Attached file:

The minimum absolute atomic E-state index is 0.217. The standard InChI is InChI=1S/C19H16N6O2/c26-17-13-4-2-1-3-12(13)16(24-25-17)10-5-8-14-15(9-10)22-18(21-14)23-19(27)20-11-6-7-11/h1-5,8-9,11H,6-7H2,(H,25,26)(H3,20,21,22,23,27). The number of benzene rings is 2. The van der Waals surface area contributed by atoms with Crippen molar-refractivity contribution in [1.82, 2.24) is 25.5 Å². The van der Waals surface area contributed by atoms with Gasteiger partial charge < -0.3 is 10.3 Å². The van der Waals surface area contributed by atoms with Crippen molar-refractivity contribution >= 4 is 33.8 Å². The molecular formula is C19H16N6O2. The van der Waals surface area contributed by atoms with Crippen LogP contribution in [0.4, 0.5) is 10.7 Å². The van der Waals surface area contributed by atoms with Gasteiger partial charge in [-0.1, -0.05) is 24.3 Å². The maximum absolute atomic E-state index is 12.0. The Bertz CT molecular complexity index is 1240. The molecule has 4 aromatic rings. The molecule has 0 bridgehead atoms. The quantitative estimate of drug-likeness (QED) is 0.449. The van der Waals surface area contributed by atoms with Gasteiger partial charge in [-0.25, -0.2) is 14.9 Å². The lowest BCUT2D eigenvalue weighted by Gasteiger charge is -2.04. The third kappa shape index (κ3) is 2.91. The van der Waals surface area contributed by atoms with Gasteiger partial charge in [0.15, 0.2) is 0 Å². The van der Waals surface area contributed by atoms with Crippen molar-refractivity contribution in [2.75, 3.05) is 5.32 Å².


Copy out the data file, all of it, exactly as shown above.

The minimum absolute atomic E-state index is 0.217. The standard InChI is InChI=1S/C19H16N6O2/c26-17-13-4-2-1-3-12(13)16(24-25-17)10-5-8-14-15(9-10)22-18(21-14)23-19(27)20-11-6-7-11/h1-5,8-9,11H,6-7H2,(H,25,26)(H3,20,21,22,23,27). The number of benzene rings is 2. The van der Waals surface area contributed by atoms with Crippen molar-refractivity contribution in [1.82, 2.24) is 25.5 Å². The van der Waals surface area contributed by atoms with Gasteiger partial charge < -0.3 is 10.3 Å². The van der Waals surface area contributed by atoms with Crippen molar-refractivity contribution >= 4 is 33.8 Å². The molecular formula is C19H16N6O2. The van der Waals surface area contributed by atoms with Crippen LogP contribution in [0.4, 0.5) is 10.7 Å². The van der Waals surface area contributed by atoms with Gasteiger partial charge in [-0.1, -0.05) is 24.3 Å². The maximum absolute atomic E-state index is 12.0. The Bertz CT molecular complexity index is 1240. The molecule has 4 aromatic rings. The molecule has 0 bridgehead atoms. The quantitative estimate of drug-likeness (QED) is 0.449. The van der Waals surface area contributed by atoms with Gasteiger partial charge in [-0.25, -0.2) is 14.9 Å². The lowest BCUT2D eigenvalue weighted by Gasteiger charge is -2.04. The third kappa shape index (κ3) is 2.91. The van der Waals surface area contributed by atoms with Gasteiger partial charge in [0.15, 0.2) is 0 Å². The van der Waals surface area contributed by atoms with Crippen molar-refractivity contribution in [2.75, 3.05) is 5.32 Å².